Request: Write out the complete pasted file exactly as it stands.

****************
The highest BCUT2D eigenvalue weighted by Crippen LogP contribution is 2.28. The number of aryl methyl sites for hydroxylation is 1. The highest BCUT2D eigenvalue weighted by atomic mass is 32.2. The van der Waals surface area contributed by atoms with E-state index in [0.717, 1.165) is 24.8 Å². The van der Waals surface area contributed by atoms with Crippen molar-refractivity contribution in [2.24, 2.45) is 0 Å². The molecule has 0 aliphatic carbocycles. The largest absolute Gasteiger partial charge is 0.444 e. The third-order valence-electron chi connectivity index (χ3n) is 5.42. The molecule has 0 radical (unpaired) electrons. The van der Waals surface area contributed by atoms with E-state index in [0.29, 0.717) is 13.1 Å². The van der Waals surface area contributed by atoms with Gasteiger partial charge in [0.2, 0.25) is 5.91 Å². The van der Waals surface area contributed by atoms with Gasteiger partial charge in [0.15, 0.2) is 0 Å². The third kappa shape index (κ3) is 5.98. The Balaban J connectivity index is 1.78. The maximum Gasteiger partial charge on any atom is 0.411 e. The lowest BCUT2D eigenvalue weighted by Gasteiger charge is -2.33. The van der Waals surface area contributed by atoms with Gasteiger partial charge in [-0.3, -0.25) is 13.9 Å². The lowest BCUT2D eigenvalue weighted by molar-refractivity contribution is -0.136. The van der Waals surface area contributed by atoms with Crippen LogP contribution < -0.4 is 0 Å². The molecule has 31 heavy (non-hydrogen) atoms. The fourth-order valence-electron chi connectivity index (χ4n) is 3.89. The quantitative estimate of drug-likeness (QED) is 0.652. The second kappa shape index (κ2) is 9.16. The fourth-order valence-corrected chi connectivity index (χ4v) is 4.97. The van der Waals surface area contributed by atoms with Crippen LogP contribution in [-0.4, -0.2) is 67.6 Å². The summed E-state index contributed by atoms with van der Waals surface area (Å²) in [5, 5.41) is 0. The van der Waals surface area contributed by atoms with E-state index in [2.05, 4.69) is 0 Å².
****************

The highest BCUT2D eigenvalue weighted by Crippen LogP contribution is 2.28. The number of aryl methyl sites for hydroxylation is 1. The highest BCUT2D eigenvalue weighted by atomic mass is 32.2. The van der Waals surface area contributed by atoms with E-state index in [0.717, 1.165) is 24.8 Å². The van der Waals surface area contributed by atoms with Crippen molar-refractivity contribution in [2.24, 2.45) is 0 Å². The molecule has 0 aliphatic carbocycles. The largest absolute Gasteiger partial charge is 0.444 e. The third-order valence-electron chi connectivity index (χ3n) is 5.42. The molecule has 0 radical (unpaired) electrons. The van der Waals surface area contributed by atoms with E-state index in [0.29, 0.717) is 13.1 Å². The van der Waals surface area contributed by atoms with Gasteiger partial charge in [0.2, 0.25) is 5.91 Å². The van der Waals surface area contributed by atoms with Gasteiger partial charge in [0.15, 0.2) is 0 Å². The third kappa shape index (κ3) is 5.98. The Balaban J connectivity index is 1.78. The maximum Gasteiger partial charge on any atom is 0.411 e. The lowest BCUT2D eigenvalue weighted by Gasteiger charge is -2.33. The van der Waals surface area contributed by atoms with Gasteiger partial charge in [-0.3, -0.25) is 13.9 Å². The lowest BCUT2D eigenvalue weighted by molar-refractivity contribution is -0.136. The van der Waals surface area contributed by atoms with Crippen LogP contribution < -0.4 is 0 Å². The molecule has 31 heavy (non-hydrogen) atoms. The fourth-order valence-electron chi connectivity index (χ4n) is 3.89. The quantitative estimate of drug-likeness (QED) is 0.652. The second kappa shape index (κ2) is 9.16. The fourth-order valence-corrected chi connectivity index (χ4v) is 4.97. The van der Waals surface area contributed by atoms with Crippen LogP contribution in [-0.4, -0.2) is 67.6 Å². The summed E-state index contributed by atoms with van der Waals surface area (Å²) in [5, 5.41) is 0. The van der Waals surface area contributed by atoms with E-state index in [2.05, 4.69) is 0 Å².